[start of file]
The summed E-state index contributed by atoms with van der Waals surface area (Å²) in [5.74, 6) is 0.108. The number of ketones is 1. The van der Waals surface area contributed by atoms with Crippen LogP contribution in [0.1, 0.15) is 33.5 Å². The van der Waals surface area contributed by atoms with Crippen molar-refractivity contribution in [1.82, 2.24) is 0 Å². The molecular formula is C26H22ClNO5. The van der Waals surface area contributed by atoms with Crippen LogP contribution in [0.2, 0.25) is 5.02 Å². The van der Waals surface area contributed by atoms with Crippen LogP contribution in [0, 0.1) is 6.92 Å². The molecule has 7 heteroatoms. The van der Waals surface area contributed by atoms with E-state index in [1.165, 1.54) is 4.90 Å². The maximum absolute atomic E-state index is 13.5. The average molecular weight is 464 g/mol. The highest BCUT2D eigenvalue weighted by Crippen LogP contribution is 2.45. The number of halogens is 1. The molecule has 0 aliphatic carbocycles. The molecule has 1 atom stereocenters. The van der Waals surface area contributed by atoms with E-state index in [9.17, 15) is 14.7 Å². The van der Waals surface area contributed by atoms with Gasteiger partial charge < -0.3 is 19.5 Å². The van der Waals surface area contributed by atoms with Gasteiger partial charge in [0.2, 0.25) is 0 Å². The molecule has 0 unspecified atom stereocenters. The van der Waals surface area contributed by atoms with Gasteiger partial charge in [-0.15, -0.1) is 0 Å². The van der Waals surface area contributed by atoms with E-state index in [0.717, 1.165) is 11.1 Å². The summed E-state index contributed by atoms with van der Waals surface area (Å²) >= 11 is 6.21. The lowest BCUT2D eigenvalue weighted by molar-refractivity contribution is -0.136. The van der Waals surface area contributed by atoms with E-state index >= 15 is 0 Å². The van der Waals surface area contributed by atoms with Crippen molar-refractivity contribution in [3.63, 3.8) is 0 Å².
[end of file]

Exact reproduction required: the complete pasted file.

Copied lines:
The summed E-state index contributed by atoms with van der Waals surface area (Å²) in [5.74, 6) is 0.108. The number of ketones is 1. The van der Waals surface area contributed by atoms with Crippen LogP contribution in [0.1, 0.15) is 33.5 Å². The van der Waals surface area contributed by atoms with Crippen molar-refractivity contribution in [1.82, 2.24) is 0 Å². The molecular formula is C26H22ClNO5. The van der Waals surface area contributed by atoms with Crippen LogP contribution in [0.2, 0.25) is 5.02 Å². The van der Waals surface area contributed by atoms with Crippen LogP contribution in [0, 0.1) is 6.92 Å². The molecule has 7 heteroatoms. The van der Waals surface area contributed by atoms with E-state index in [1.165, 1.54) is 4.90 Å². The maximum absolute atomic E-state index is 13.5. The average molecular weight is 464 g/mol. The highest BCUT2D eigenvalue weighted by Crippen LogP contribution is 2.45. The number of halogens is 1. The molecule has 0 aliphatic carbocycles. The molecule has 1 atom stereocenters. The van der Waals surface area contributed by atoms with E-state index in [9.17, 15) is 14.7 Å². The van der Waals surface area contributed by atoms with Gasteiger partial charge < -0.3 is 19.5 Å². The van der Waals surface area contributed by atoms with Gasteiger partial charge in [0.2, 0.25) is 0 Å². The molecule has 0 unspecified atom stereocenters. The van der Waals surface area contributed by atoms with Gasteiger partial charge in [-0.15, -0.1) is 0 Å². The van der Waals surface area contributed by atoms with E-state index in [0.717, 1.165) is 11.1 Å². The summed E-state index contributed by atoms with van der Waals surface area (Å²) >= 11 is 6.21. The lowest BCUT2D eigenvalue weighted by molar-refractivity contribution is -0.136. The van der Waals surface area contributed by atoms with E-state index >= 15 is 0 Å². The van der Waals surface area contributed by atoms with Crippen molar-refractivity contribution in [3.63, 3.8) is 0 Å².